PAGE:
Provence is a budding hotspot for luxury travelers. This Southeastern region of France fully encompasses all aspects of a perfect holiday destination, catering to everyone in the family: history lovers, foodies, explorers, and beyond. We’ve narrowed down the best of Provence, so you can unpack your bags at your luxury villa, and dive straight into this French wonderland.
 
Carrières de Lumières
Prepare yourself for the Stendhal Syndrome. Different from any museum in the world, and a traveler favorite, the Carrières de Lumières will send you into sensory overload. Located in an old quarry where bauxite mines were excavated, audio and visuals from influential artists like Van Gogh and Monet are displayed amongst the walls, ceilings and pillars. Not only is it a way to beat the Provençal heat, but also an incomparable way to view admirable artists in a completely unique setting. From now until the beginning of next year, Carrières de Lumières is displaying the giants of Renaissance, including Michaelangelo, Leondardo da Vinci, and Raphael.
 
Van Gogh en Provence
There’s no denying that Van Gogh has immortalized the beauty of Provence. Art lover or not, it’s worthwhile to see his famous paintings brought to life through the surroundings that live on in the city. In Arles, where Van Gogh spent his early days, you can have a coffee or lunch at the famous Café Van Gogh, which is supposedly the subject of his painting, The Café Terrace on the Place du Forum. While in Arles, be sure to tour the Arles amphitheater where bullfights still take place today. Not far from Arles, is Saint-Rémy-de-Provence where you can visit Saint-Paul-de-Mausole, the psychiatric institution where Van Gogh was treated after his psychological decline, and where he allegedly painted Starry Night from his east facing bedroom window.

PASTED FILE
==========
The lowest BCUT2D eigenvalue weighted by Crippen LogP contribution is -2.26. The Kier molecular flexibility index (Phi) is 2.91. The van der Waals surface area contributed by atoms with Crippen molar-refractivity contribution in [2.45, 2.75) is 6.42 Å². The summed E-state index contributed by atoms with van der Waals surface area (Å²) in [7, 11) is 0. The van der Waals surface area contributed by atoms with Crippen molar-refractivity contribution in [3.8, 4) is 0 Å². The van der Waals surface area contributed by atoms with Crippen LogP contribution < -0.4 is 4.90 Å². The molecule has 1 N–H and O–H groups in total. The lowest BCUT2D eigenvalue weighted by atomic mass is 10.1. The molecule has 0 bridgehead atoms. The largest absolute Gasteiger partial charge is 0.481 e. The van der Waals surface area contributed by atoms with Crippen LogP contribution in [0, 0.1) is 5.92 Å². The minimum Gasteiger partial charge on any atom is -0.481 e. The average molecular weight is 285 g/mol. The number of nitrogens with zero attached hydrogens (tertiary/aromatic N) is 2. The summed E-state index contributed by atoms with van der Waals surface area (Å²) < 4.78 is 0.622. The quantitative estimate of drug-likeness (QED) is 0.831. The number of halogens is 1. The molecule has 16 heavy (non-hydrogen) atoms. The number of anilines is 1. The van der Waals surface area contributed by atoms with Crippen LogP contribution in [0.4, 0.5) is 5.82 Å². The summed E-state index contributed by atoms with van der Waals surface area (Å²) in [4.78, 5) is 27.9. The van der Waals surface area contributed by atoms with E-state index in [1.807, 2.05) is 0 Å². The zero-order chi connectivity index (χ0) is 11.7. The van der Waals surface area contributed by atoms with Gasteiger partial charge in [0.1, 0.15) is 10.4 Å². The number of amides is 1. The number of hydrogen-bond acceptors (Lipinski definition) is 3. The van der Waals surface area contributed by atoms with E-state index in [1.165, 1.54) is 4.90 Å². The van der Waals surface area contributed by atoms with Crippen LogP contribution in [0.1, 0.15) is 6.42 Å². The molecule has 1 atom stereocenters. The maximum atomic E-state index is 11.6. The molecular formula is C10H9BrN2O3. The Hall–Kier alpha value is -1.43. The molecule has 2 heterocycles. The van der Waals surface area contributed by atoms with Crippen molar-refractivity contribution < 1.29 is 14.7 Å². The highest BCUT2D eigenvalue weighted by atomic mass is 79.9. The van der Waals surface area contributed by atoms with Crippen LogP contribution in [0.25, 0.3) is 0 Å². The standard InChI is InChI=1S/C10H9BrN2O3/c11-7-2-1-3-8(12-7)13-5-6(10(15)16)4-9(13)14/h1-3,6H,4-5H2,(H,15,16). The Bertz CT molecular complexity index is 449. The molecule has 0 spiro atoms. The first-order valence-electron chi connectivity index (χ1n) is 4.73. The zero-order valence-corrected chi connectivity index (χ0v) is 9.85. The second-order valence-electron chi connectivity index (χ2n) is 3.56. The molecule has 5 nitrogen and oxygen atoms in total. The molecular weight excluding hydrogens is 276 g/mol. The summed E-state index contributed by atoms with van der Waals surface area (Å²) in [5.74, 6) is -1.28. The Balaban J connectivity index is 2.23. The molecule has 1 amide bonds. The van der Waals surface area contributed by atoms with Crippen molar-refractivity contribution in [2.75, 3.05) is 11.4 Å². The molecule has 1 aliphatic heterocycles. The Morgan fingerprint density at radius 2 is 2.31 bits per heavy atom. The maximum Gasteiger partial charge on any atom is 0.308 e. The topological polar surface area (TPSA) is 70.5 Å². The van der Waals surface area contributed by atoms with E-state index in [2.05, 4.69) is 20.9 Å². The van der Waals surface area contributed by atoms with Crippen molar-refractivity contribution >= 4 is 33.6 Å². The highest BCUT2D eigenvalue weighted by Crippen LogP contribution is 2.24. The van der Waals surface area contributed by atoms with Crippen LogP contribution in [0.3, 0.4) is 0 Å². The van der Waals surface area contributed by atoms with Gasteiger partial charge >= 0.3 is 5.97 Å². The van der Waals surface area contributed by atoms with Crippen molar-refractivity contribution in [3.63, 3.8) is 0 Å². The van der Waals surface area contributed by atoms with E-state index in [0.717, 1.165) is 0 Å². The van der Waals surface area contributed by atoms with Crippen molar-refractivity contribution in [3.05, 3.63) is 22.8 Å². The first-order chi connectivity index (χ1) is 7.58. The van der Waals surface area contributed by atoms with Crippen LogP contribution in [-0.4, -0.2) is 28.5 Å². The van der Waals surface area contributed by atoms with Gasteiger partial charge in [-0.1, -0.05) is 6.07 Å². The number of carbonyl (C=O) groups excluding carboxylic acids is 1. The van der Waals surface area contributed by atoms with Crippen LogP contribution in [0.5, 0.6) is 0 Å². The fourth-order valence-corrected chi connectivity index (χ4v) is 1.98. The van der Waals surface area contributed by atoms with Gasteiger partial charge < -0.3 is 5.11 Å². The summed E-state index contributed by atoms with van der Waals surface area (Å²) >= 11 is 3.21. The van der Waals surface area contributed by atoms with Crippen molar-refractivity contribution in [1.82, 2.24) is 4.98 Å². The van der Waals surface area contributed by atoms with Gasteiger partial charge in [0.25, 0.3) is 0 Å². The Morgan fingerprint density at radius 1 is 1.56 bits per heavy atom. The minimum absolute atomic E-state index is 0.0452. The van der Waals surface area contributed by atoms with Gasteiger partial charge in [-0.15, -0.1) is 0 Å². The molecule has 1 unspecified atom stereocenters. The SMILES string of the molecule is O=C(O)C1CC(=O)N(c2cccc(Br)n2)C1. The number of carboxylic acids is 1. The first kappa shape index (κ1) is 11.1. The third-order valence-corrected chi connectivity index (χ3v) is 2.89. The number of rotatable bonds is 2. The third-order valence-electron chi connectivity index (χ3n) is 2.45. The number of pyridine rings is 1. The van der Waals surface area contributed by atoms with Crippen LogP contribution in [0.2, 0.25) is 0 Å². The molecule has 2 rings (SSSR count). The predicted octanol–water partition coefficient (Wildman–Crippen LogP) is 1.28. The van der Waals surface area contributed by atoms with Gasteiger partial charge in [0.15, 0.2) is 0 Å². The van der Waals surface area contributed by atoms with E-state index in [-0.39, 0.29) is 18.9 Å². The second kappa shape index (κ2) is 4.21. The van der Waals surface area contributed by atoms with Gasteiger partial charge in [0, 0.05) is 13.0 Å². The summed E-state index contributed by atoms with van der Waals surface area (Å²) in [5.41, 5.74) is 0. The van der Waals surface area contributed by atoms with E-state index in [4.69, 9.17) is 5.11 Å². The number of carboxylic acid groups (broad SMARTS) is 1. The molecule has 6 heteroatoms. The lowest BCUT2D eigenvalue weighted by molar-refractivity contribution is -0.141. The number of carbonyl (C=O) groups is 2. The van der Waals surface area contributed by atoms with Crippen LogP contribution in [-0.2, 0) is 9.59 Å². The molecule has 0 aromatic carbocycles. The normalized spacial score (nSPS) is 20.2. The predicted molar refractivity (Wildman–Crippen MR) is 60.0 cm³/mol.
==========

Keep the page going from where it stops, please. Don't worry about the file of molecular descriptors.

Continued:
Le Grand Marche
No trip to France is complete without a stroll through the markets and a few purchases. For fresh produce and sweets visit either Place des Prêcheurs or Place de la Madeleine. On the Cours Mirabeau there’s a fantastic clothing market, and a flea market sits just around Place de Verdun. For an ephemeral souvenir, wander through the flower market at Place de l'Hôtel de Ville. Remember that these markets are typically only open on Tuesday, Thursday and Saturdays.
 
The Capital of Provence: Marseille
Though Marseille doesn’t have the best reputation, if done right visiting it can be an incredible experience. Start out with the Basilique Notre Dame de la Garde where you’ll see a panoramic view of the city and learn about the city’s rich and violent history. Afterwards, head down the hill to Old Town on the little train that runs through the city, and explore the backstreets full of bars and restaurants. For a Mediterranean sight, visit Parc National des Calanques, where the view of the crystal blue sea juxtaposed against the white of the cliffs will definitely provide you with a photo to take home.
 
Try the Truffle
It’s not a real visit to France until you’ve had truffle. Packed with flavor, and a pungent taste unlike any other culinary experience your palate has encountered, it’s luxury for the taste buds. It won’t be hard to come across a restaurant with truffle infused dishes, but Michelin star restaurant, Chez Bruno in Lorgues is best known for being truffle connoisseurs. Plus, visiting Chez Bruno means exploring a town off the tourist-beaten path.
 
End the Day in Lush Lavender Fields
Picturesque purple fields are sure to send your senses into a whirlwind of tranquility. Try not to fall asleep as you saunter through the lavender leas, which bloom between mid-June and are best experienced in July. Visit Plateau de Sault below the slopes of Mont Ventoux in the hills of Vaucluse or Plateau de Valensole for views of the distant Southern Alps. And for a sweet lavender treat, eat your way through the ice cream at L’art Glacier, an open-air dessert parlor at the foot of the Luberon Hills.